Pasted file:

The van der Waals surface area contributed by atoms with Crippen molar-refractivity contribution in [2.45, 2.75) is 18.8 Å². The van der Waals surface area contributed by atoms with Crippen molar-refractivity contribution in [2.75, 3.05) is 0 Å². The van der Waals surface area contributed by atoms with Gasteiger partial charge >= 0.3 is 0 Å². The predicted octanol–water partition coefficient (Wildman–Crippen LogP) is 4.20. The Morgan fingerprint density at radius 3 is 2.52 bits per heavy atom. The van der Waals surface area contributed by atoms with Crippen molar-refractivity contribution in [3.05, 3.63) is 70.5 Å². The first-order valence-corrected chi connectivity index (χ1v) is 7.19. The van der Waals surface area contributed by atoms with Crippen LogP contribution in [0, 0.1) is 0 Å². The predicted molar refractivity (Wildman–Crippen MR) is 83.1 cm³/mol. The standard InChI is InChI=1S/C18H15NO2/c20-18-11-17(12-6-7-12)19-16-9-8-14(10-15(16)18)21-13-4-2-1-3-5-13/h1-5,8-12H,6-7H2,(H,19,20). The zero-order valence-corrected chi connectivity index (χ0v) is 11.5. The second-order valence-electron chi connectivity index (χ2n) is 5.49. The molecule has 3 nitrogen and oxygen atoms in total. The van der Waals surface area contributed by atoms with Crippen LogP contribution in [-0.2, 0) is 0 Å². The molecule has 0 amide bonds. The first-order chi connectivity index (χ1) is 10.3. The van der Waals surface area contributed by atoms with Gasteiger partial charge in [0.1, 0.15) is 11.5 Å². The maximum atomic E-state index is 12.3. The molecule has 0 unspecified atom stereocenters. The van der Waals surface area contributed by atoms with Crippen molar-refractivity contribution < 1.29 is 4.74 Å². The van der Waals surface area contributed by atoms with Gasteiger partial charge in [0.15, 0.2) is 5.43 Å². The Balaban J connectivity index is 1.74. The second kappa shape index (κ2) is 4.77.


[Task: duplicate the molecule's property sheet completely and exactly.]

The van der Waals surface area contributed by atoms with Crippen molar-refractivity contribution in [2.45, 2.75) is 18.8 Å². The van der Waals surface area contributed by atoms with Crippen molar-refractivity contribution in [2.75, 3.05) is 0 Å². The van der Waals surface area contributed by atoms with Gasteiger partial charge >= 0.3 is 0 Å². The predicted octanol–water partition coefficient (Wildman–Crippen LogP) is 4.20. The Morgan fingerprint density at radius 3 is 2.52 bits per heavy atom. The van der Waals surface area contributed by atoms with Crippen molar-refractivity contribution in [3.05, 3.63) is 70.5 Å². The first-order valence-corrected chi connectivity index (χ1v) is 7.19. The van der Waals surface area contributed by atoms with Crippen LogP contribution in [0, 0.1) is 0 Å². The predicted molar refractivity (Wildman–Crippen MR) is 83.1 cm³/mol. The standard InChI is InChI=1S/C18H15NO2/c20-18-11-17(12-6-7-12)19-16-9-8-14(10-15(16)18)21-13-4-2-1-3-5-13/h1-5,8-12H,6-7H2,(H,19,20). The zero-order valence-corrected chi connectivity index (χ0v) is 11.5. The second-order valence-electron chi connectivity index (χ2n) is 5.49. The molecule has 3 nitrogen and oxygen atoms in total. The van der Waals surface area contributed by atoms with Crippen LogP contribution in [-0.2, 0) is 0 Å². The molecule has 0 amide bonds. The first-order chi connectivity index (χ1) is 10.3. The van der Waals surface area contributed by atoms with Gasteiger partial charge in [0.1, 0.15) is 11.5 Å². The maximum atomic E-state index is 12.3. The molecule has 0 unspecified atom stereocenters. The van der Waals surface area contributed by atoms with Crippen molar-refractivity contribution < 1.29 is 4.74 Å². The van der Waals surface area contributed by atoms with Gasteiger partial charge in [0.15, 0.2) is 5.43 Å². The Balaban J connectivity index is 1.74. The second kappa shape index (κ2) is 4.77.